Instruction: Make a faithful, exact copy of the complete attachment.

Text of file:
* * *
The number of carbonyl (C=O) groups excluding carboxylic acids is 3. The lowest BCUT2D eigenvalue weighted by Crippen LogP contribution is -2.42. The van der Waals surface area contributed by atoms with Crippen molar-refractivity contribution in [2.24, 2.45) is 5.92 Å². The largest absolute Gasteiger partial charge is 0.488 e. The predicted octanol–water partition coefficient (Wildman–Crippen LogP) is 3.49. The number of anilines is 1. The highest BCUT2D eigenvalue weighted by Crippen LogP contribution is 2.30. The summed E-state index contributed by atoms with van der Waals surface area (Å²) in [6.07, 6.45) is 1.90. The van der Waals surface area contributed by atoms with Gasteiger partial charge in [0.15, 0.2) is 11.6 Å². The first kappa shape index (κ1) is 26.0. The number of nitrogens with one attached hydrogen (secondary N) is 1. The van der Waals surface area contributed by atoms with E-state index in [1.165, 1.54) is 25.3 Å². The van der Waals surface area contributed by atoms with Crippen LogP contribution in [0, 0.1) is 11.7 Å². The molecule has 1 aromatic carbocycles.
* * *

The number of carbonyl (C=O) groups excluding carboxylic acids is 3. The lowest BCUT2D eigenvalue weighted by Crippen LogP contribution is -2.42. The van der Waals surface area contributed by atoms with Crippen molar-refractivity contribution in [2.24, 2.45) is 5.92 Å². The largest absolute Gasteiger partial charge is 0.488 e. The predicted octanol–water partition coefficient (Wildman–Crippen LogP) is 3.49. The number of anilines is 1. The highest BCUT2D eigenvalue weighted by Crippen LogP contribution is 2.30. The summed E-state index contributed by atoms with van der Waals surface area (Å²) in [6.07, 6.45) is 1.90. The van der Waals surface area contributed by atoms with Gasteiger partial charge in [0.15, 0.2) is 11.6 Å². The first kappa shape index (κ1) is 26.0. The number of nitrogens with one attached hydrogen (secondary N) is 1. The van der Waals surface area contributed by atoms with E-state index in [1.165, 1.54) is 25.3 Å². The van der Waals surface area contributed by atoms with Crippen LogP contribution in [0, 0.1) is 11.7 Å². The molecule has 1 aromatic carbocycles.